1. Computing

Object Oriented JavaScript

17. Copying Objects


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  • When you create a new object based on an existing one you would usually create new fields to hold the properties of the new object and would share the methods of the parent object. The way that objects are normally copied conceals the fact that the usual way of creating a new object from an existing one doesn't actually copy the properties and methods of the parent object you are copying.

    What in fact does happen is that the new object is set up with references to all of the methods and many of the properties of the parent object rather than creating its own actual copies of them. It is only the simpler properties using the most basic of data types (such as boolean, number, and string) that are physically copied when you copy an object the normal way.

    In the usual situation where you want to share methods and create your own new properties this isn't going to make any difference since those fields passed by reference are either going to be replaced by new fields in the new object or will be intended to call the same method as it references anyway. There are times though where this isn't what we want and where we actually do want to make a proper complete copy of an object.

    To distinguish between the way an object is normally copied (with most of the fields being simply references to the same processing as the parent objects uses) and the sort of copy where everything is completely copied we sometimes refer to the simpler copy the references way as a shallow copy and the more involved making a physical copy of everything was as a deep copy. That allows us to simplify the question of how to properly create a copy of all of the properties and methods in our new object as copies of the corresponding properties and methods in the parent object to - "How do we deep copy?".

    One way to do this is to add our own deepCopy processing that we can call when we want to be able to copy fully rather than just by reference.

    function deepCopy(p,c) {
    var c = c||{};
    for (var i in p) {
      if (typeof p[i] === 'object') {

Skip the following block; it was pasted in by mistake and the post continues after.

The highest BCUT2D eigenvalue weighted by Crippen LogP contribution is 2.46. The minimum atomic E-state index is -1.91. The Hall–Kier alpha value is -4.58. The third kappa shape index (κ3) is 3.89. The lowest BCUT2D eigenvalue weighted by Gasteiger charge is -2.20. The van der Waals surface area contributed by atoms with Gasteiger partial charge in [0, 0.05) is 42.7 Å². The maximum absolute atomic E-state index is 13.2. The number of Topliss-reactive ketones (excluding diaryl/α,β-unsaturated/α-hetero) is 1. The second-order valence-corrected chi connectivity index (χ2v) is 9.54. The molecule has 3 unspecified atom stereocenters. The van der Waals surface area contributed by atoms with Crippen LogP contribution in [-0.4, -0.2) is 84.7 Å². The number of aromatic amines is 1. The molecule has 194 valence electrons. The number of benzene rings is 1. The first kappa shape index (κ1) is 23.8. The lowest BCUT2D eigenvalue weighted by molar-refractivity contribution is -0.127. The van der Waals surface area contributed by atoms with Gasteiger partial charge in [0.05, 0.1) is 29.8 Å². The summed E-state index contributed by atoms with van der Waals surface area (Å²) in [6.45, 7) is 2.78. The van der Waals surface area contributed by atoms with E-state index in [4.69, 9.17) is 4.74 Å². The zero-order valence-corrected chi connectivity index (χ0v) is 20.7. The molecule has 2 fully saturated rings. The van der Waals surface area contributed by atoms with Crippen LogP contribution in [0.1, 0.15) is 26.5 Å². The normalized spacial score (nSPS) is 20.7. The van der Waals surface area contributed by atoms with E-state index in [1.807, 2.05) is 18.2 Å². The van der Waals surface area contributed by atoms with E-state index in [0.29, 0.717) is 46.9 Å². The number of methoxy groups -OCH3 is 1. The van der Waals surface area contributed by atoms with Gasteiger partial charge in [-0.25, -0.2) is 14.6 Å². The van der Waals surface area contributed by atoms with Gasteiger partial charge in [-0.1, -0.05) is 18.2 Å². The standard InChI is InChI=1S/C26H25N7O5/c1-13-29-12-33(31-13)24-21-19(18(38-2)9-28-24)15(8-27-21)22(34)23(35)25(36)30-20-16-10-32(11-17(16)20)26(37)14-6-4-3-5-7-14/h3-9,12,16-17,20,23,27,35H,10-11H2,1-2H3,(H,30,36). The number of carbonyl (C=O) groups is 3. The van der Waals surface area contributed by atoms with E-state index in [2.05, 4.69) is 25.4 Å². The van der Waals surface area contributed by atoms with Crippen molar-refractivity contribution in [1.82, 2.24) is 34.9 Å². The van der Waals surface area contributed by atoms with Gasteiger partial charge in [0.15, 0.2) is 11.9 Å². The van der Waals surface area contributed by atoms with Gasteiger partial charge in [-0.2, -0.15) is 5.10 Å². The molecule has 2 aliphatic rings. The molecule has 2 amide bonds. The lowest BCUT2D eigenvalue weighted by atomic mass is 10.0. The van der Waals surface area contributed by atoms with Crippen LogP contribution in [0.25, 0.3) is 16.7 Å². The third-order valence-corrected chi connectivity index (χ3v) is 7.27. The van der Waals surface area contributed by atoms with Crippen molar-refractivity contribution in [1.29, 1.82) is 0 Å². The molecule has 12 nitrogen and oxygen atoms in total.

c[i] = (p[i].constructor === Array)?[]:{};
      } else c[i] = p[i];}
    return c;

    We can then create a deep copy of an object like this:

    var child = deepCopy(parent);

    Note that as any JavaScript objects other than primitives are copied by reference (a shallow copy) rather than a true copy being made, any deep copy by its nature is going to dig down to the lowest level primitives that the object contains and will copy those from the one object to the other. Depending on just exactly how the object has been structured the data types of any intermediate level objects may not be recreated in the new object by this example deepcopy function. The simplest solution in such a situation is to create a custom deepcopy function that has specific knowledge of the intermediate level object structures.

    All the Object Oriented JavaScript Tutorials

    1. What is Object Oriented JavaScript?
    2. The Benefits of OO JavaScript
    3. JavaScript's Built in Objects
    4. Extending Built In Objects
    5. Creating Objects from Existing Objects
    6. Creating New Objects Without Copying Existing Ones
    7. Dot Notation and "this"
    8. prototype
    9. Inheritance and "constructor"
    10. Associative Array Notation
    11. Create Method if Doesn't Exist
    12. "self" and Multiple Objects
    13. Defining Objects with JSON
    14. Namespaces
    15. Lazy Definition
    16. Extending Methods
    17. Copying Objects
    18. Private Properties and Privileged Methods
    19. Public Access to Private Methods
    20. Chaining Methods
    21. Singletons
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